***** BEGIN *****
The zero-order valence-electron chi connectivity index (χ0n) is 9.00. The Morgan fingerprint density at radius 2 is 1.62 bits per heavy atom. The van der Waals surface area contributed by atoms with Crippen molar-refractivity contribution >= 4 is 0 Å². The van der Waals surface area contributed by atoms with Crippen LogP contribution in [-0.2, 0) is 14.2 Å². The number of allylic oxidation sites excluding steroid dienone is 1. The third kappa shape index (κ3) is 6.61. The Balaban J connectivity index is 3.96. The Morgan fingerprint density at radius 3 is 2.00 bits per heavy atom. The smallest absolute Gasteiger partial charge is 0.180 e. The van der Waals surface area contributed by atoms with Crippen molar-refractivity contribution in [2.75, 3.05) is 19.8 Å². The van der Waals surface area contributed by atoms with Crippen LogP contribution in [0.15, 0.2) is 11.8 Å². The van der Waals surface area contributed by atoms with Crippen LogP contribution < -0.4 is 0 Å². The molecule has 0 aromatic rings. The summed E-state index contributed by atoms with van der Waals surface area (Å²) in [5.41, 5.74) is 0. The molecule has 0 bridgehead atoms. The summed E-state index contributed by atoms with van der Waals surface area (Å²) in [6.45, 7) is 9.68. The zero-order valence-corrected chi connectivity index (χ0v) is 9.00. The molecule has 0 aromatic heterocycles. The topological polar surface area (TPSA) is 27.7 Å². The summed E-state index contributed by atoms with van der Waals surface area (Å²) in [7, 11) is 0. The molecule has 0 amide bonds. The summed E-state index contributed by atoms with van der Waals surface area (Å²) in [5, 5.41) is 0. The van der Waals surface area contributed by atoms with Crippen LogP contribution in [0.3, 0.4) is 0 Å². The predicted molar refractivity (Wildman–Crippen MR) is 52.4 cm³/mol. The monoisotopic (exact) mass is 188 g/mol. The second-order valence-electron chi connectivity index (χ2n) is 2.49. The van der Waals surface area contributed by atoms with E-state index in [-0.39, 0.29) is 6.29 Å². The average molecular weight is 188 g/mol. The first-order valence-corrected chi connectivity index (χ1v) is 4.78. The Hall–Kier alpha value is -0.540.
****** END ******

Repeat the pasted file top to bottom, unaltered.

The zero-order valence-electron chi connectivity index (χ0n) is 9.00. The Morgan fingerprint density at radius 2 is 1.62 bits per heavy atom. The van der Waals surface area contributed by atoms with Crippen molar-refractivity contribution >= 4 is 0 Å². The van der Waals surface area contributed by atoms with Crippen LogP contribution in [-0.2, 0) is 14.2 Å². The number of allylic oxidation sites excluding steroid dienone is 1. The third kappa shape index (κ3) is 6.61. The Balaban J connectivity index is 3.96. The Morgan fingerprint density at radius 3 is 2.00 bits per heavy atom. The smallest absolute Gasteiger partial charge is 0.180 e. The van der Waals surface area contributed by atoms with Crippen molar-refractivity contribution in [2.75, 3.05) is 19.8 Å². The van der Waals surface area contributed by atoms with Crippen LogP contribution in [0.15, 0.2) is 11.8 Å². The van der Waals surface area contributed by atoms with Crippen LogP contribution < -0.4 is 0 Å². The molecule has 0 aromatic rings. The summed E-state index contributed by atoms with van der Waals surface area (Å²) in [5.41, 5.74) is 0. The molecule has 0 bridgehead atoms. The summed E-state index contributed by atoms with van der Waals surface area (Å²) in [6.45, 7) is 9.68. The zero-order valence-corrected chi connectivity index (χ0v) is 9.00. The molecule has 0 aromatic heterocycles. The topological polar surface area (TPSA) is 27.7 Å². The summed E-state index contributed by atoms with van der Waals surface area (Å²) in [7, 11) is 0. The molecule has 0 amide bonds. The summed E-state index contributed by atoms with van der Waals surface area (Å²) in [5, 5.41) is 0. The van der Waals surface area contributed by atoms with Crippen LogP contribution in [0.3, 0.4) is 0 Å². The predicted molar refractivity (Wildman–Crippen MR) is 52.4 cm³/mol. The monoisotopic (exact) mass is 188 g/mol. The second-order valence-electron chi connectivity index (χ2n) is 2.49. The van der Waals surface area contributed by atoms with E-state index in [-0.39, 0.29) is 6.29 Å². The average molecular weight is 188 g/mol. The first-order valence-corrected chi connectivity index (χ1v) is 4.78. The Hall–Kier alpha value is -0.540.